Another surprising comparison, for me at least, is Lark’s Tongue-era Kings Crimson. Again, I was expecting a far greater assault, more brutal, more metal. I was expecting to hear the force and power of pure, unadulterated noise. This is actually quite beautiful. I Went Down to Brother is not Jim Morrison heading down the hallway to kill his brother, so much as tuck him in and read him a bedtime story, then gently kiss him goodnight. Did I seriously just compare this piece of music to a gentle kiss? Yes, yes I did. This is less building a wall of sound, than breaking it down. And when the music actually sounds like that wall crashing down in the final minutes, those crashes are triumphant and jubilant, until we’re left only with feedback, flute, and scattered percussion, as the dust rises from the rubble. The second track then begins as if it were the wind howling over the ruins of that wall – again playing with space and silence to tremendous effect. Of course, this is merely the imagery my mind conjures. It is most probably not what the musicians intended, nor what you might hear. The point is that I imagine it might be impossible to listen to this evocative music and not have your mind create imagery to accompany the soundtrack. And that cinematic quality lasts the entire album. The four tracks are greater soundscapes than many musical pieces described as such.
And so, since good things come in threes, the third big surprise. I didn’t think I would be able to sit through four twenty-minute pieces of noise, before I put this album on. Even after I realised this was not the noise I was expecting, and that it was actually quite wonderful, I was still unsure that it could hold my attention and affections for the full length in one sitting. But when it comes down to it, the 80-odd minutes fly by. There is so much going on (and, at the same time, so much space between) that fatigue never sets in, and boredom never gets a look in. The music sometimes ebbs and flows, and sometimes crescendos and climaxes. There are moments when the restraint that pervades much of the album is forgotten, and Pandora’s Box is opened. But even then, it is more like conversation than confrontation.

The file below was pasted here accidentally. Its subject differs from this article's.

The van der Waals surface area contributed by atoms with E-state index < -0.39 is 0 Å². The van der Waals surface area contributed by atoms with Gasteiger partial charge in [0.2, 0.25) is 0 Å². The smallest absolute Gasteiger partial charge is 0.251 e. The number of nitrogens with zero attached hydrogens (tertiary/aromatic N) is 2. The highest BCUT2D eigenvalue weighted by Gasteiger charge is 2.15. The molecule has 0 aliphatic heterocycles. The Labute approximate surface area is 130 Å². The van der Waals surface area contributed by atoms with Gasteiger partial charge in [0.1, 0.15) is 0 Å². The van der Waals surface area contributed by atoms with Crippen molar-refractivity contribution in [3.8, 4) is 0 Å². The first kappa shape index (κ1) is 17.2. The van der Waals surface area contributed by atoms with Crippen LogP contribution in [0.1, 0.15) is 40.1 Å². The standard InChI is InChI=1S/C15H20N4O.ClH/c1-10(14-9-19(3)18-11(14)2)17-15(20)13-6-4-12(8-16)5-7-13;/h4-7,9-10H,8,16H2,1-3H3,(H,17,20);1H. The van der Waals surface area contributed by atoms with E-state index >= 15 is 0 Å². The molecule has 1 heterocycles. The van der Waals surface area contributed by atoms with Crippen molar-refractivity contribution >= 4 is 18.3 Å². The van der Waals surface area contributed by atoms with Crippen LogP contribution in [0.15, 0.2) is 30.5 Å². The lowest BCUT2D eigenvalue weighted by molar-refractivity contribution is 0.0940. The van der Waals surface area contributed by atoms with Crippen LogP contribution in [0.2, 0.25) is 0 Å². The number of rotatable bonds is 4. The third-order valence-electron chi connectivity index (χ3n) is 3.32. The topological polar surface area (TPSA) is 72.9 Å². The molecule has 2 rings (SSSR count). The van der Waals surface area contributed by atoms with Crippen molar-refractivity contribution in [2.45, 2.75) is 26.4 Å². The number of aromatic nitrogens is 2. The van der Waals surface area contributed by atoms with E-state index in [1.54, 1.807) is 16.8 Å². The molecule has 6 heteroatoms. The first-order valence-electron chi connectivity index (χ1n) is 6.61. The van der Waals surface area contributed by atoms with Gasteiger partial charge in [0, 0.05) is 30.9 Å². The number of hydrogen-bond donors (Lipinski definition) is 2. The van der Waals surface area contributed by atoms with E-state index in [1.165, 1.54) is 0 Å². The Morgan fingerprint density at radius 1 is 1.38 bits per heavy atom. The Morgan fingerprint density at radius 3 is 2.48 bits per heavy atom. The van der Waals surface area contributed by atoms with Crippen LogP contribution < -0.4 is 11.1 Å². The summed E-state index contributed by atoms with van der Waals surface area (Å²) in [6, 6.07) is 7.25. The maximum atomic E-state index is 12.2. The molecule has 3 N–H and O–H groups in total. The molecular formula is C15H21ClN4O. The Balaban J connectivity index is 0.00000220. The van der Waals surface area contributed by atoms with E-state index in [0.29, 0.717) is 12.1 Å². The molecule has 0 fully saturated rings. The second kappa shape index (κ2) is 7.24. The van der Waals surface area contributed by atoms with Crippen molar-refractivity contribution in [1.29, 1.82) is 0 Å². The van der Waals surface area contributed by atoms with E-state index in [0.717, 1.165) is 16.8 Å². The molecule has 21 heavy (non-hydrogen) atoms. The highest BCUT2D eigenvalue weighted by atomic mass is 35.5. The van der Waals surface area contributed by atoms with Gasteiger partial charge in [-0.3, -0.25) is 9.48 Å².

The exchange between the three musicans is incredible. I mentioned free jazz earlier, and Cuts Open sounds to my ears far closer to that than improvised noise. Or perhaps, if not free jazz, the free improvisation of the type that the MoonJune record label encourages (think Lighthouse and Stone House). I’m not really sure where the boundary between free jazz and free improvisation lies, because I’ve never really cared too much for genre delineation. So let’s just say that Cuts Open is an absolute beast of an album, that’s truly beautiful. The only problem it causes me is that I thought I had finally worked out what my favourite albums of 2020 were. Now, if you’ll excuse me, I have a lot of catching up to do. If the other albums this trio have made are as incredible as this one is, I am in for a treat….
01. I Went Down To Brother (23:37)
02. And We Went Home (23:17)
03. We Went Up With Mother (21:12)
04. He Locked the Door (17:51)
Total Time – 85:57
Masami Akita (Merzbow) – Noise, Electronics, Percussion
Mats Gustafsson – Flute, Fluteophone, Baritone Saxophone, Electronics, Percussion
Balázs Pándi – Drums, Percussion
Record Label: RareNoise Records
Countries of Origin: Japan / Sweden / Hungary
Date of Release: 25th September 2020